Diagnostic imaging for linear foreign bodies in cats - Veterinary Medicine
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Diagnostic imaging for linear foreign bodies in cats
These clinicians focus on their diagnostic evaluation of a cat with vomiting and abdominal pain due to a linear foreign body. Find out which imaging techniques will best help you identify these common gastrointestinal foreign bodies in your patients.


On survey radiographs, intestinal linear foreign bodies can cause abnormal shape, contour, and luminal content pattern.2,4 They can also produce an accordion-like pleating, shortening, or gathering of the small intestine because of peristalsis.1-6 Because the antimesenteric border of the intestine is longer than the mesenteric border, gas commonly becomes trapped in pockets formed by the pleats, resulting in an abnormal pattern of unconnected round, tapered, and short tubular gas shapes. Repositioning the patient in the opposite lateral recumbency causes redistribution of intestinal gas, which serves as negative contrast media for this second lateral view. This negative contrast can be helpful in localizing the foreign body.7-9 That is particularly true in the case of pyloric foreign bodies because in right lateral recumbency, gas accumulates in the fundus, but in left lateral recumbency, gas is present in the pyloric region.9,10 On the right and left lateral views, evaluating gas within the small or large intestine may help differentiate various segments of the intestine as well as elucidate abnormalities.9 Additional abnormalities such as free air, loss of serosal detail (denoting abdominal effusion), and soft tissue masses are easily observed on survey films.2,4

Compression radiography

Compression radiography is a fast and easy way to isolate and evaluate abdominal structures, including the small intestine.11 This technique's advantage is the isolation of organs of interest to provide evaluation without summation and superimposition from other organs.11,12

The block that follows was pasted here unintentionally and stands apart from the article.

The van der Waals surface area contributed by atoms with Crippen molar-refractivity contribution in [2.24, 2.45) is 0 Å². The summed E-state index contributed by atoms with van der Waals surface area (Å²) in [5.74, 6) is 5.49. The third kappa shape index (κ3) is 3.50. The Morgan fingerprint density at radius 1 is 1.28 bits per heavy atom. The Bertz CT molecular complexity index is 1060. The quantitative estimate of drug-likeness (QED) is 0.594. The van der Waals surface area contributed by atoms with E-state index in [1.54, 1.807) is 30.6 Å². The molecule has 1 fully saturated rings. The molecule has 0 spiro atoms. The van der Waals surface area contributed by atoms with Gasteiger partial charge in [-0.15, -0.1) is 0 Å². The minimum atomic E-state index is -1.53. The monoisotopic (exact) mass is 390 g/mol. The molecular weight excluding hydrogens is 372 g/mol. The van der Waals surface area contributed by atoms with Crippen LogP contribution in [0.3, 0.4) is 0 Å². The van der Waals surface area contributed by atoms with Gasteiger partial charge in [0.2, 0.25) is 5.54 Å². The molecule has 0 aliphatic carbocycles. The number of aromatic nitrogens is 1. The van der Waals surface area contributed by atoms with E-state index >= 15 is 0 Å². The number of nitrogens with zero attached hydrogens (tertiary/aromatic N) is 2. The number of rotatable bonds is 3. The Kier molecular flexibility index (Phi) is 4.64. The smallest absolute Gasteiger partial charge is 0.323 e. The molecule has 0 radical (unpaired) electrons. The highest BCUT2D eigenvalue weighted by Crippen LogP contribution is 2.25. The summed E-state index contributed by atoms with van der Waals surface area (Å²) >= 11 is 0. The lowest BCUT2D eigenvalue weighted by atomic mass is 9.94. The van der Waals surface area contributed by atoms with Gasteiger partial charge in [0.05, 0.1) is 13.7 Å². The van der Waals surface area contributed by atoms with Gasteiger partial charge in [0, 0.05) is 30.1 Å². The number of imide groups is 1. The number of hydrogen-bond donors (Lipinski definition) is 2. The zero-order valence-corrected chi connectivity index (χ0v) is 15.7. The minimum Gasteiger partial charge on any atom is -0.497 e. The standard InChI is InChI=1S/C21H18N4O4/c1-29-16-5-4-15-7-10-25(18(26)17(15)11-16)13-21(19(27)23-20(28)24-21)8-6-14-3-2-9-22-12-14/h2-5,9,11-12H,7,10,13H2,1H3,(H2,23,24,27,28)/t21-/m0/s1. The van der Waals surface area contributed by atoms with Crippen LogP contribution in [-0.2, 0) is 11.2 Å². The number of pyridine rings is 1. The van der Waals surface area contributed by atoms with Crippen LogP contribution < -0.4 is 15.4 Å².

The technique is simple and has been described elsewhere.11 Briefly, the area of the target organ of interest is compressed with a wooden or plastic spoon, paddles, or any rigid and radiolucent material that has a surface 1.5 times the size of the area of interest. Minimize patient discomfort by compressing the area with your hand before placing the radiolucent device over it, and then slip your hand out.11 Compression can also be used with a contrast study.

In this case, the compression technique elucidated an area of small-bowel plication. To prevent potential complications such as bowel rupture and peritonitis, carefully consider that friable intestine may be present when you perform compression in patients with severe abdominal pain. We have used abdominal compression radiography in several cases with no complications; however, we recommend compressing the abdomen gently.

Positive contrast upper GI radiography

Another technique that can be used to diagnose linear foreign bodies is a positive contrast upper GI study, but it was unnecessary in this case. These studies can be used to evaluate small intestinal foreign bodies, strictures, mucosal disease, and abnormal transit times.1,4,10

A GI study can be done with either micropulverized barium sulfate solution or water-soluble iodinated products. Barium sulfate suspensions are radiopaque, provide excellent mucosal detail, and are inexpensive.13,14 If leakage into the peritoneal cavity occurs, barium combined with enteric contents may cause granulomas or adhesions.4 By comparison, iodinated ionic solutions have a rapid transit time, are nonirritating to serosal surfaces, are rapidly resorbed following extraluminal leakage, and can be followed quickly by endoscopic evaluation if indicated.15 However, iodinated ionic solutions are hypertonic, which cause an influx of fluid into the GI tract, making them contraindicated in debilitated and dehydrated patients.4,15 Thus, although vomiting has been reported within 15 to 30 minutes after administration of undiluted iohexol (a nonionic iodinated positive contrast agent) in experimental studies in cats, we recommend nonionic contrast media.16

Contrast studies are time-consuming. In some cases, further attempts to define the specific site and type of obstruction with contrast media may only delay and complicate surgery or further compromise the patient.4


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